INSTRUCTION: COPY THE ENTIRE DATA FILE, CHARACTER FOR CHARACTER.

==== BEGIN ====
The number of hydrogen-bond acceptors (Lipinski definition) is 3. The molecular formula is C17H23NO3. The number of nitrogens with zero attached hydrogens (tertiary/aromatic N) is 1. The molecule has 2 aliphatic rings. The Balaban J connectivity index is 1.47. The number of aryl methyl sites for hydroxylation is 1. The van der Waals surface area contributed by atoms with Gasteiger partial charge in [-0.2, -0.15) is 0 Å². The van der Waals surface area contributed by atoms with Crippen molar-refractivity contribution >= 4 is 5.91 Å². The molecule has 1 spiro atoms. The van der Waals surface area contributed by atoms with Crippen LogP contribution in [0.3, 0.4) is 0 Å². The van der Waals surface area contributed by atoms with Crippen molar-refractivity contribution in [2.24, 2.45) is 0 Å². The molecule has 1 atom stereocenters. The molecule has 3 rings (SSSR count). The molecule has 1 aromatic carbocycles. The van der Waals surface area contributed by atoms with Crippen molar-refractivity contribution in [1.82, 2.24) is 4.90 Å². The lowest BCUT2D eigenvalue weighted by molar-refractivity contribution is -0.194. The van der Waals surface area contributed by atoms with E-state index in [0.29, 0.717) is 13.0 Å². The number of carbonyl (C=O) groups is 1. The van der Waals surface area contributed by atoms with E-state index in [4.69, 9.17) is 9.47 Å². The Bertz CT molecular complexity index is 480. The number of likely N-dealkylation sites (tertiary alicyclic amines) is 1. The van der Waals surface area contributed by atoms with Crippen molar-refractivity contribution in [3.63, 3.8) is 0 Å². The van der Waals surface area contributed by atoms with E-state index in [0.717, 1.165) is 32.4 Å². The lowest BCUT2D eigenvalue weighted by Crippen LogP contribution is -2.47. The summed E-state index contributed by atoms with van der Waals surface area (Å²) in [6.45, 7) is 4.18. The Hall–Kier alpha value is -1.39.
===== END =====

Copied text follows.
The number of hydrogen-bond acceptors (Lipinski definition) is 3. The molecular formula is C17H23NO3. The number of nitrogens with zero attached hydrogens (tertiary/aromatic N) is 1. The molecule has 2 aliphatic rings. The Balaban J connectivity index is 1.47. The number of aryl methyl sites for hydroxylation is 1. The van der Waals surface area contributed by atoms with Gasteiger partial charge in [-0.2, -0.15) is 0 Å². The van der Waals surface area contributed by atoms with Crippen molar-refractivity contribution >= 4 is 5.91 Å². The molecule has 1 spiro atoms. The van der Waals surface area contributed by atoms with Crippen LogP contribution in [0.3, 0.4) is 0 Å². The van der Waals surface area contributed by atoms with Crippen molar-refractivity contribution in [2.24, 2.45) is 0 Å². The molecule has 1 atom stereocenters. The molecule has 3 rings (SSSR count). The molecule has 1 aromatic carbocycles. The van der Waals surface area contributed by atoms with Crippen molar-refractivity contribution in [1.82, 2.24) is 4.90 Å². The lowest BCUT2D eigenvalue weighted by molar-refractivity contribution is -0.194. The van der Waals surface area contributed by atoms with E-state index in [0.29, 0.717) is 13.0 Å². The number of carbonyl (C=O) groups is 1. The van der Waals surface area contributed by atoms with E-state index in [4.69, 9.17) is 9.47 Å². The Bertz CT molecular complexity index is 480. The number of likely N-dealkylation sites (tertiary alicyclic amines) is 1. The van der Waals surface area contributed by atoms with Crippen molar-refractivity contribution in [3.63, 3.8) is 0 Å². The van der Waals surface area contributed by atoms with E-state index in [0.717, 1.165) is 32.4 Å². The lowest BCUT2D eigenvalue weighted by Crippen LogP contribution is -2.47. The summed E-state index contributed by atoms with van der Waals surface area (Å²) in [6.45, 7) is 4.18. The Hall–Kier alpha value is -1.39.